Sensory pleasure optimizes muscular work
Cabanac M.
Department of Physiology,
Faculty of Medicine,
Laval University, Quebec.
Clin Invest Med. 2006 Apr;29(2):110-6.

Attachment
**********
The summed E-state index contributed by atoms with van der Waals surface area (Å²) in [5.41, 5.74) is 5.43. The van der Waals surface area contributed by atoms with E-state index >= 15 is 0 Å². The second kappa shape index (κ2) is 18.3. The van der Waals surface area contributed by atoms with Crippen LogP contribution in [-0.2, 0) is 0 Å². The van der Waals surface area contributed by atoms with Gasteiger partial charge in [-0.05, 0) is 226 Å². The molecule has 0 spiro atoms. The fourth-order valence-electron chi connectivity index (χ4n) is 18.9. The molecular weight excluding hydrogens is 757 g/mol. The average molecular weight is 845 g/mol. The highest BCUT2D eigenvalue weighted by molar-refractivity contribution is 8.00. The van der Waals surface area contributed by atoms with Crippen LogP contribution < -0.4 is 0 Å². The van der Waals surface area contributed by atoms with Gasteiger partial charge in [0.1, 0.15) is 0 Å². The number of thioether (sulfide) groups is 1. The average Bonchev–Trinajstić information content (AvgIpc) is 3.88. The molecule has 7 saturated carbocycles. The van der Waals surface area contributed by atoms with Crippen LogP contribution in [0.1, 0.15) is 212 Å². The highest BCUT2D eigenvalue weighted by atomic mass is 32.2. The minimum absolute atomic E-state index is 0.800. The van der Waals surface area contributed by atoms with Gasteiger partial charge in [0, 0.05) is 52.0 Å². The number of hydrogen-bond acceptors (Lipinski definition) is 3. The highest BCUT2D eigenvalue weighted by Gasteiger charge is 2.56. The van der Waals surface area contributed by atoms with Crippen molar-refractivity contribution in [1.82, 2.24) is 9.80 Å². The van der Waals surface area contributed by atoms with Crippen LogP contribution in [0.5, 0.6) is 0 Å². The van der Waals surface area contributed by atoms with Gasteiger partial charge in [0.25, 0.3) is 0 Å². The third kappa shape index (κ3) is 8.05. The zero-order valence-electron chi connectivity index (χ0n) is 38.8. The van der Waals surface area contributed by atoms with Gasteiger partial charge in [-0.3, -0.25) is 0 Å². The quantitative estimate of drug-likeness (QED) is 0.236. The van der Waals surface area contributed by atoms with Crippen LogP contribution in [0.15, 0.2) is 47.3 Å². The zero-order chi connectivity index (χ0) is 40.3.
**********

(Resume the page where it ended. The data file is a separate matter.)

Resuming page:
PURPOSE: To determine how an individual optimizes muscular work. SOURCE: Several previous investigations by the author that explored the hedonicity of various sensations aroused during work and compared the results with the subjects' performances. PRINCIPAL FINDINGS: When a subject is given the task to climb 300 m elevation on a treadmill, at various combinations of speed and slope, if slope is imposed and speed self adjusted, or speed imposed and slope self adjusted, the subject spontaneously climbs the 300 m in a constant time. Thus, the subject worked his body at a constant power (work x duration(-1)). Thus, a person optimizes his own behaviour spontaneously. Systematic exploration of the hedonic dimension (pleasure/displeasure) of sensory experience from various parts of the body, over a broad range of muscular work showed that pleasure is experienced when a useful stimulus, as judged from the point of view of optimization of physiological function, is present. Displeasure occurs when a noxious stimulus is present. When a stimulus is neither useful nor noxious, the sensation aroused is indifferent. The relationship of hedonicity with physiology is so tight that these properties of sensation can be used as a tool to explore the body's physiological integrity. Hedonicity is also aroused during muscular exercise. Experimental evidence will be provided to demonstrate that the pleasures/displeasures of sensory inputs from the chest and from muscles are the signals that are the source of optimal muscular work. CONCLUSION: The experimental results confirmed that pleasure is the common currency that is used by the brain to compare sensations aroused by muscular work from various parts of the body. Maximization of the algeabraic sum of these hedonic sensations optimizes the resulting muscular performance.
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